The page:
Paint applied in thick slathers, scraped back and then reapplied is the constant by which Craig Waddell depicts his subjects. The first point of discussion to Craig Waddell’s paintings is his dynamic manipulation of material.
I spent many afternoons with Craig at Gallery 9, Sydney, discussing his work and his process. He would bring in new paintings, often still wet, and we would lean them against the walls to view them. For Craig, seeing his paintings against the clean white walls of the gallery, away from the gritty nucleus of the studio, they embodied a new dimension – they were somehow more dynamic and luscious – the result of a struggle between artist and material. Looking at them quietly, it often seemed as if under the bright lights of the gallery, he was seeing them for the first time.
The subjects of Craig’s painting can be closely related to his own life experiences. The studio environment he works in influences the work he creates. Craig grew up on a farm in Galston, near Dural in Sydney’s north-west outskirts where he still has a studio and returns to work for periods of time. The landscape situated around the farm as well as the animals, plants and machinery of this rural life is a familiar subject that Craig often revisits in his work. The tractor paintings, a subject revisited for this exhibition, can be read in terms of the relationship between the artist, machine and his memory. While the pull of the area of his childhood is a strong theme in his practice, in 2011 during a studio residency in the industrial area of inner city Sydney, Craig’s paintings took a new turn with subject matter referencing the portraits of the old masters like Velázquez, Rembrandt and Titian he had recently seen at New York’s Metropolitan Museum of Art.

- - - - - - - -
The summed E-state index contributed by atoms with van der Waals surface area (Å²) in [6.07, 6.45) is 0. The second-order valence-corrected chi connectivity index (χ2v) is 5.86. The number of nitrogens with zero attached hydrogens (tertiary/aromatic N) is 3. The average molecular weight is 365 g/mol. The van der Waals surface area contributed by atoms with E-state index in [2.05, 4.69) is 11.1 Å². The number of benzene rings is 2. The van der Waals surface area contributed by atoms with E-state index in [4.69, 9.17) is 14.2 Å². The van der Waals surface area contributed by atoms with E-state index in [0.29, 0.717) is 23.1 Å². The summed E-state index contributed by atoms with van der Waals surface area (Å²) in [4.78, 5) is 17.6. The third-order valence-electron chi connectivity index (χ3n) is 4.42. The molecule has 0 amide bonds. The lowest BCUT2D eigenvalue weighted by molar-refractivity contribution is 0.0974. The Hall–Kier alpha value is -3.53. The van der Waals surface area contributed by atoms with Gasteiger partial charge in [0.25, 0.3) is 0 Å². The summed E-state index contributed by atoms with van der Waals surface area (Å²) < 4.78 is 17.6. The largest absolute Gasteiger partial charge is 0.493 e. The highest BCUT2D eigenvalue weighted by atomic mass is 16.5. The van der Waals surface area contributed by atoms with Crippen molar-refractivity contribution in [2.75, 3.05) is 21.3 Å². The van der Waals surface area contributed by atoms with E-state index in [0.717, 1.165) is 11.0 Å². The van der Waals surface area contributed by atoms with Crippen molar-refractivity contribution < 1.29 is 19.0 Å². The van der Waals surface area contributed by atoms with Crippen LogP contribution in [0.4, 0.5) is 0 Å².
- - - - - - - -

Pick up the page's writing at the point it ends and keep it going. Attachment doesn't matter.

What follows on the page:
Though strangely, it is his ongoing series of rooster paintings that can be seen as the beginning of Craig’s interest in portraiture. This body of work was inspired by the cock-fighting tournaments Craig witnessed in Thailand while he was studying there in 2004. Painted in profile, each cock with his brightly coloured plumes and eyes glaring at the viewer can be read as portraits of masculinity. Each painting embodies its own human personality and in so doing, heralds the history of portraiture while simultaneously giving it the finger.
Through the generous swathes of paint, Craig’s work brings to focus a poetic experience of appearance and affect. Whether it be the contradictions we see in human subjects that might make us visualize them as animals, or the affection for machinery that might make us nostalgic for another time, these works, created and exhibited in two geographically distinct cities speak of the connections between people, objects and places.